|Chennai||Rs. 27580.00 (0.18%)|
|Mumbai||Rs. 28700.00 (0%)|
|Delhi||Rs. 27700.00 (0.73%)|
|Kolkata||Rs. 28270.00 (0%)|
|Kerala||Rs. 27050.00 (0.74%)|
|Bangalore||Rs. 27350.00 (1.11%)|
|Hyderabad||Rs. 27660.00 (1.21%)|
Even as the nation debates on ways to make life better for women, corporate India has got an opportunity in the new Companies Bill to do its bit for them. The Bill, passed in the Lok Sabha last week, and expected to be passed in the Rajya Sabha early next year, makes it mandatory for certain companies to have women directors.
Once the Bill becomes law, the number of women on corporate boards is likely to increase dramatically, according to experts. Right now, the number is at five per cent. According to the Bombay Stock Exchange (BSE), of the 16,872 directors on the board of 2,865 companies, only 928, or 5.53 per cent, are women.
Even among large companies, the number of women on board is minimal. At least 24 of the top-50 listed firms that form the Nifty index do not have a single woman director, according to an analysis of board composition by Stakeholders Empowerment Services (SES).
Some of the top firms without a woman in board include Reliance Industries, ITC, Reliance Infrastructure, Tata Motors, Tata Power and Larsen & Toubro. IT majors TCS and Wipro also have an all-men board. Public sector companies did better with Punjab National Bank, Bank of Baroda, BHEL, Powergrid, ONGC, GAIL and Coal India having women directors. The State Bank of India, NTPC and SAIL are the Nifty PSUs with all-men boards, according to data collated by SES.
In the current regulatory framework, there is no requirement for companies to have women directors. However, Clause 149 (1) of the new Bill proposes that at least one woman director should be on the board of companies.
The clause says: "Every company shall have a Board of Directors consisting of individuals as directors and shall have - (a) a minimum number of three directors in the case of a public company, two directors in the case of a private company, and one director in the case of a One Person Company; and (b) a maximum of 15 directors: provided that a company may appoint more than 15 directors after passing a special resolution, provided further that such class or classes of companies as may be prescribed shall have at least one woman director."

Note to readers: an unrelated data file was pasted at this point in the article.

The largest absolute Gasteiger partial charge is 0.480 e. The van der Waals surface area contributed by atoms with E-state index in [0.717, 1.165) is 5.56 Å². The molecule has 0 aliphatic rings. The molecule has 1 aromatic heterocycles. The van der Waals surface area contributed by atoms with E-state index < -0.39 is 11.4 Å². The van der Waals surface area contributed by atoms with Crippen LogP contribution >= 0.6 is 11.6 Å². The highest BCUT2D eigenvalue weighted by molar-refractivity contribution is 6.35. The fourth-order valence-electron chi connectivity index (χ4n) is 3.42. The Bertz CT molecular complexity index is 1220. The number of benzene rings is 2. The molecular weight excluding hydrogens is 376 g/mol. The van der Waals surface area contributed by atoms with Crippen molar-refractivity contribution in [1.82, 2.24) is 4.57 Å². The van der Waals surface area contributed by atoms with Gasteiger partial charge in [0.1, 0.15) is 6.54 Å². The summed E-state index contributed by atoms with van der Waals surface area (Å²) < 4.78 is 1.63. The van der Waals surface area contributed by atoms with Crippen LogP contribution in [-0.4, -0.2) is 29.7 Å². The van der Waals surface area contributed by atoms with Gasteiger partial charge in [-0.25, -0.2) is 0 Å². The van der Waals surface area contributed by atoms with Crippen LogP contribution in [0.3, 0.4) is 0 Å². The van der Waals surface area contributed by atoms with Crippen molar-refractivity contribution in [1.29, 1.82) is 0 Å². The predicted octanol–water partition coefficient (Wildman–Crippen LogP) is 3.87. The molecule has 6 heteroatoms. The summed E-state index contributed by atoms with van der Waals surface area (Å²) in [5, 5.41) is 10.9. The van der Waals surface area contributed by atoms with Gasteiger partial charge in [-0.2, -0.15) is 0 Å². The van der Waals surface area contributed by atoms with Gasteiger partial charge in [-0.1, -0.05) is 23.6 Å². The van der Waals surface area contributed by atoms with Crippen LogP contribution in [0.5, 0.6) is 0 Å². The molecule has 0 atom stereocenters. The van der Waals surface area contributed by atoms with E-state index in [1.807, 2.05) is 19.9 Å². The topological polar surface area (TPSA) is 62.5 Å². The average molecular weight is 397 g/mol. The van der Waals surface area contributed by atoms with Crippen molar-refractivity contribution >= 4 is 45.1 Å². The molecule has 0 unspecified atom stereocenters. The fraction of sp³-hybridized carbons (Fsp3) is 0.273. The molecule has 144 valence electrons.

While the exact number of women required can be calculated only when the ministry defines the "class or classes of companies", it is expected that a majority of listed companies will be covered by this provision. The challenge then may be to identify enough women for fulfilling the mandatory criteria.
According to Primedirectors.com, which runs a database of professionals available to be appointed as directors, out of 15,378 professionals whose records it maintains, only 437 (2.84 per cent) are women.
"It might happen that many would strictly follow the words of the provision, and not its purpose or spirit. That is, companies will comply with the law and appoint a single woman director and not more than that.
Whether Indian women on the board would be able to play the role of director as intended by the law or will just be sitting at home and playing the role of director on papers remains to be seen. Another possibility might be that with the non availability of such female members, companies may fill up the position with relatives of directors and the promoters," said a senior official from Corporate Professionals.